The Fed’s “nuclear option” for checking the Trump Administration (Trump versus the Federal Reserve, part III)
Yesterday, I discussed why the Fed’s political power is something that both it and the Trump Administration should consider in the coming confrontations that one can expect between them. Today, I want to focus on the Fed’s legal strategy by resurrecting statutorily permissible but largely discarded patterns of Fed governance that could require Trump to face reelection in 2020 before fully gaining control of the Fed’s policy-making apparatus.
The statutory design of the Federal Reserve System puts a hard limit to the President’s ability to staff the Fed. Each of the Fed’s seven governors are presidential appointments that require Senate confirmation, but the terms of service are 14 years—obviously much longer than a president’s. Fourteen is not a random number: it is meant to give each president only two appointments to the Board before facing the national electorate. In order to preserve that gap, the Federal Reserve Act allows the President to fill the stub terms of a predecessor who leaves before the fourteen years are up.
The Fed’s senior leadership is different. The three leadership positions—Fed Chair, Vice Chair, and Vice Chair for Supervision—each serve a four-year term. But this four-year term is in addition to their respective fourteen-year terms.
Right now, there are two vacancies at the Fed that Trump’s transition team has suggested the incoming administration will fill quickly. But that leaves five holdovers from the Obama Administration to wreak havoc. If Trump wants to shape Fed policy through the appointment power, he needs more vacancies.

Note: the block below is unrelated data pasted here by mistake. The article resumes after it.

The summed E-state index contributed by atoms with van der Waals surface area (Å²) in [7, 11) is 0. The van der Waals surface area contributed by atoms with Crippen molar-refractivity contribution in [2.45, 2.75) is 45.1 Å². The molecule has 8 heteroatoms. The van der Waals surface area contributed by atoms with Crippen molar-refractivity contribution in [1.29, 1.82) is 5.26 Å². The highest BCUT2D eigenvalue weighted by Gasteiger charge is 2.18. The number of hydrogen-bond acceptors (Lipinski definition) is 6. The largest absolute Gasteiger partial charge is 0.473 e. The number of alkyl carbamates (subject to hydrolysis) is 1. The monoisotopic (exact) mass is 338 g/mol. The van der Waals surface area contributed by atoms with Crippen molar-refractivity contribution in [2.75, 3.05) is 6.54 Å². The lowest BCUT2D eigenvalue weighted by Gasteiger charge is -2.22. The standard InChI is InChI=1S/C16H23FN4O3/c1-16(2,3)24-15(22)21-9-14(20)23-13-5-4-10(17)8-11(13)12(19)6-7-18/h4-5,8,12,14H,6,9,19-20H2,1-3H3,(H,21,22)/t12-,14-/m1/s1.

Here is where things will get interesting. The leadership terms for Fed Chair Janet Yellen and Vice Chair Stanley Fischer expire in February and June 2018, respectively. Several commentators are already declaring these two pending expirations “vacancies” with somewhat alarmist headlines: “Trump will have huge sway over Fed’s future,” says CNN. “With Trump in Power, the Fed Gets Ready for a Reckoning,” the New York Times tells us.
Not so fast. Yellen and Fischer’s terms as Governors don’t expire until January 2024 and 2020, respectively. The other three Governors’ terms don’t expire until 2022, 2028, and 2026. In other words, if the sitting Governors—including Fed leadership—serve their full terms, Trump won’t be able to appoint a majority of Fed Governors until 2022 at the earliest.
Of course, commentators are right to make predictions about quick vacancies based on recent history. There’s been a steady and alarming increase in the frequency and duration of vacancies at the Board. But these are interesting times, and the current Fed Governors would be right to consider their legal ability to stay put until the expiration of their terms. Their legacy, and the Fed’s future, may well depend on it, and nothing short of legislation can take away from them this potent tool.
Any four vacancies will be enough to turn the keys of the Fed over to the Administration, but the most important will certainly be those of Janet Yellen and Stanley Fischer. And a failure to be reappointed as Fed Chair has caused other of Yellen’s predecessors to resign their Governorships with unexpired terms. Perhaps, then, the tradition of Fed leadership leaving the Fed after the shorter terms conclude will mean that Trump will indeed gain a majority of seats before the 2018 midterms.